Film review: Mine fails to trigger much drama or tension

This directorial debut from Fabio Guaglione and Fabio Resinaro is all conceit and no substance.

Armie Hammer in Mine. Courtesy Eagle Pictures
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Director: Fabio Guaglione, Fabio Resinaro

Starring: Armie Hammer, Annabelle Wallis, Tom Cullen, Clint Dyer

Two stars

Mine is a film that is nowhere near as clever as it thinks it is. It immediately draws comparison with "single-location" films such as Phone Booth and Buried, in which characters are confined to a single place for most or all of the movie.

But while both of those movies felt imaginative and daring, this directorial debut from Fabio Guaglione and Fabio Resinaro is all conceit and no substance.

Armie Hammer – who has of late been swapping blockbusters for more independent fare, such as Free Fire and Call Me By Your Name – stars as Mike, a tightly-wound US Marine sniper. Accompanied by his spotter Tommy (Tom Cullen), he is on a mission in North Africa to take down a terrorist target, only for events to conspire against the soldiers. Before they know it, they are miles from base and stranded in a minefield.

Tommy steps on a mine, leaving him badly injured. Before Mike can help, he hears a click and realises he too has stepped on a mine. If he lifts his foot, it will explode. Not daring to move an inch, he is left rooted to the spot. Radioing for help, a rather unsympathetic military colleague informs him that he will have to wait for 52 hours before help can reach him.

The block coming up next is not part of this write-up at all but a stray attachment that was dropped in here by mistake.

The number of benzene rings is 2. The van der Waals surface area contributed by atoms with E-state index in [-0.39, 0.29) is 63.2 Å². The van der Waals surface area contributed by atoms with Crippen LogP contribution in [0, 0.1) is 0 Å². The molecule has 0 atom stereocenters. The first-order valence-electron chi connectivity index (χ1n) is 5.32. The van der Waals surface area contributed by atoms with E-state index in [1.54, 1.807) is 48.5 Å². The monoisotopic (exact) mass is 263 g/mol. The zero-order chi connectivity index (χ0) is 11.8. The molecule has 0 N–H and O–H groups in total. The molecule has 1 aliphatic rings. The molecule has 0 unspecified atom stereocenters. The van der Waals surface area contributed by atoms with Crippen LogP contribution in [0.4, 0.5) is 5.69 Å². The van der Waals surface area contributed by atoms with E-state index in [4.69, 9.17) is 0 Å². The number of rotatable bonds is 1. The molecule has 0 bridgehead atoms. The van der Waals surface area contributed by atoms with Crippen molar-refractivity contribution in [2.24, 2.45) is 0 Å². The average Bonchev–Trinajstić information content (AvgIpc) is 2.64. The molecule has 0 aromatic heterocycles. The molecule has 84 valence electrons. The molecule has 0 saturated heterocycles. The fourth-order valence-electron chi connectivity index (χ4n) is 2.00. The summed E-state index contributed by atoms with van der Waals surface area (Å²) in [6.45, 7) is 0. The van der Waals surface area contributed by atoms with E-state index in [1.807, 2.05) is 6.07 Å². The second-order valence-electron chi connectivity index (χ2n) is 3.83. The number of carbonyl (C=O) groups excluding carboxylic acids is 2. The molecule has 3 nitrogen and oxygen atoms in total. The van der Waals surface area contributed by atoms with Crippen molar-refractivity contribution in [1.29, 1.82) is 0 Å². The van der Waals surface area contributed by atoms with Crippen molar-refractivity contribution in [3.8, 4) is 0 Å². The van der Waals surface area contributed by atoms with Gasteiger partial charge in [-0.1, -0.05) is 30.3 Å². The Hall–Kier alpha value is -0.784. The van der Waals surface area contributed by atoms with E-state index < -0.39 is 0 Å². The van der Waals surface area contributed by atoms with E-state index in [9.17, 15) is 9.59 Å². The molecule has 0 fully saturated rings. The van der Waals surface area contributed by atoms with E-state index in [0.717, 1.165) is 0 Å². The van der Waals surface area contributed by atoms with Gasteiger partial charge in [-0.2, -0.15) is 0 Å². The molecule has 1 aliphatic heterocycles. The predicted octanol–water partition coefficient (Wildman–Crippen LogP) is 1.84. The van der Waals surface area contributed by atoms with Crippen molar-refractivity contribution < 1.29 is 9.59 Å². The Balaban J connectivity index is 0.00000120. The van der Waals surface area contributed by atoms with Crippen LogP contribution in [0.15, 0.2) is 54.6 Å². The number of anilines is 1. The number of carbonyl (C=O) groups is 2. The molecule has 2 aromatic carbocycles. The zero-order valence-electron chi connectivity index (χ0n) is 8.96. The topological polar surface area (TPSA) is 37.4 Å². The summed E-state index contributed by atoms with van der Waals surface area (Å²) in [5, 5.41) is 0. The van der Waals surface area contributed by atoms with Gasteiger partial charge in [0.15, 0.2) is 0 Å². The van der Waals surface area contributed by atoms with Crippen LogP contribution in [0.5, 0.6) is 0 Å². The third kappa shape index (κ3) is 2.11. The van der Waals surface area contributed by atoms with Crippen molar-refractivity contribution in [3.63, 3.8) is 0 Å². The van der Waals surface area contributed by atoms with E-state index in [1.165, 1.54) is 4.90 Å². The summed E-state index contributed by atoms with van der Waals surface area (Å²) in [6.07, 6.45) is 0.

After an admittedly neat set-up, Mine fails to match the visceral, tense quality of its early scenes. Hallucinating wildly in the desert heat, Mike seeks help from a Bedouin local (Clint Dyer), who speaks in guru-like riddles in improbably good English. There are also plenty of flashbacks to Mike's girlfriend Jenny (Annabelle Wallis) and abusive father (Geoff Bell), as these incidents swirl around his increasingly sun-fried brain.

Despite good work from Hammer, who gamely tries to keep viewers interested in a character barely able to move a muscle, the film lacks any real political, psychological or emotional subtext.

In the end, it’s a very mainstream drama about abuse, vulnerability and fragility. The two Fabios are clearly talented – but this film is little more than a “look at us” calling card directed towards Hollywood.